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Old 01-07-2013, 08:41 AM   #6
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Originally Posted by Bestwifeever View Post
You must not be familiar with this board's charming capacity for thread drift and threadjacking--a comment related to your OP is not out of line.

But that was a good question.
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Old 01-07-2013, 09:24 AM   #7
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I guess I could post this in your earlier thread, though I don't know if you posted there after your OP.
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Originally Posted by Alex in Virginia View Post
I've got an annual retirement income surplus of $25,000 AFTER taking into account every expense and every contingency I can think of.
You may well have indeed accounted for every expense and contingency, but does that include unexpected or unusual expenses? Substantial expenses that aren't annual like replacing cars, boats, RVs, furniture, appliances, PCs, TVs & other consumer electronics, home renovation/updates (like a roof, HVAC, etc.), vacation (above and beyond).

There are various ways to budget, we show these expenses as they occur but track them apart from most of the typical budget expense categories because they are so infrequent. Without being extravagant at all, on average we expect to spend right at $10K/yr for unusual expenses.

Another is LTC, which can be considerable.

Again, maybe you've got it covered, but when I read other folks detailed budgets, some don't seem to include the inevitable major expenses that may only occur every 5, 10, 15 or 20 years. For us at least, they're significant...and so worth planning for.
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Old 01-07-2013, 10:20 AM   #8
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Originally Posted by Alex in Virginia View Post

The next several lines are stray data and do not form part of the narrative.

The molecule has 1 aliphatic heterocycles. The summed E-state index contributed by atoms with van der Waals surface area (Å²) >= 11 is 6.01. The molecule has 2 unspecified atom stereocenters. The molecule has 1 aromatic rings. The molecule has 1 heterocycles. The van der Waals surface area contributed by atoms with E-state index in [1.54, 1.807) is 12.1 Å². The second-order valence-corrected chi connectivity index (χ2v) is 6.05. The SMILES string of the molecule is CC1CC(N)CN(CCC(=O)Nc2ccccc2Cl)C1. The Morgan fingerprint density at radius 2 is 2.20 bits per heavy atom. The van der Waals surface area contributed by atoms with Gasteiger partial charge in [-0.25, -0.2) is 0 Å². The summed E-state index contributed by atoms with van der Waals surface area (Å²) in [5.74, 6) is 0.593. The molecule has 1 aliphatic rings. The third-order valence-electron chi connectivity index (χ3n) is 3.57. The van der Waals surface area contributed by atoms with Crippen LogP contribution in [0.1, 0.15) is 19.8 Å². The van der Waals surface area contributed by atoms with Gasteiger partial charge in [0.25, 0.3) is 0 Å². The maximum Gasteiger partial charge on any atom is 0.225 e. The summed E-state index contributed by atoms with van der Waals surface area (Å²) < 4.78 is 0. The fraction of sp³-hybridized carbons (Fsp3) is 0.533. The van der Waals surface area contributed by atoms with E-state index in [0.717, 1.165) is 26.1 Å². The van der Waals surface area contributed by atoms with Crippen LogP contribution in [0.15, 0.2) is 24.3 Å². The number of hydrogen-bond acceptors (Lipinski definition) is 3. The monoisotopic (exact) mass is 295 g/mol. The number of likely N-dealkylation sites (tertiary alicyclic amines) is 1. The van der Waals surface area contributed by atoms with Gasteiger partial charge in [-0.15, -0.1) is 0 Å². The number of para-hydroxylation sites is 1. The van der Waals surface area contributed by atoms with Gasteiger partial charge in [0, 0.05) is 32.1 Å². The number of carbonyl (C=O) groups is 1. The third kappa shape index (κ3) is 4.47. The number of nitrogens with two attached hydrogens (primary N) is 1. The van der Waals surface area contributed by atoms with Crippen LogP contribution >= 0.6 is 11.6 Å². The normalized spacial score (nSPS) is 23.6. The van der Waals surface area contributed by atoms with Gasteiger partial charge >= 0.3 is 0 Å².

....you might want to go through the thread "Why do I resist spending?" and repost your comments there
I'm sorry but I'm too busy working out ways to spend my money to do this
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Old 01-07-2013, 12:24 PM   #9
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A few years ago a friend of mine picked up an eagle feather from the ground while he was hiking. A couple of days later he had federal agents at his door asking why he was in possession of an eagle feather. They were seriously talking about prosecuting him.
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Look...an eagle!
Sarah, watch out. If that eagle drops a feather and you put that feather in your hair and someone turns you in...well maybe you've got problems.

Is this an example of hijacking a thread?
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Old 01-07-2013, 12:33 PM   #10
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Old 01-07-2013, 01:56 PM   #11
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Originally Posted by Alex in Virginia View Post
And here are the "specifics" of what I want to do with 2013's $15,000:

-- "tithe" 10% to nonprofits of my choice

-- do 3 week-long national park trips

-- do 6 2-day civil war battlefield tour-and-hike trips

-- relocate to a Central Fla snowbird rental for the winter

-- start and maintain a blog about my travel experiences
So, after the donation, you still have $13,500 to spend. I do not know about the specifics, but that amount should be plenty to cover your travel. About the snowbird rental, you'd better hurry up, or the winter is over. Or are you talking about next winter?
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Old 01-07-2013, 02:01 PM   #12
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Now THIS is thread hijack!



and this is too!

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Old 01-07-2013, 06:56 PM   #13
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Overcoming Alex in Virginia's Resistance to Spend - Post #3

Quote:
And here are the "specifics" of what I want to do with 2013's $15,000:

-- "tithe" 10% to nonprofits of my choice

-- do 3 week-long national park trips

-- do 6 2-day civil war battlefield tour-and-hike trips

-- relocate to a Central Fla snowbird rental for the winter

-- start and maintain a blog about my travel experiences

I'm off to a good start for January. I'm booked to do a 2-day tour of the Wilderness battlefield west of Fredericksburg later this week. And I've selected the first nonprofit to send a donation to. (There will be 5 total.)

Both items are kind of low-hanging fruit, but it's getting me started.

-------------------------------------------------------------------------------------

Answer to Midpack: Thanks for bringing up what I call "accrual expenses." Yes, I've got them covered. The LTC insurance, too.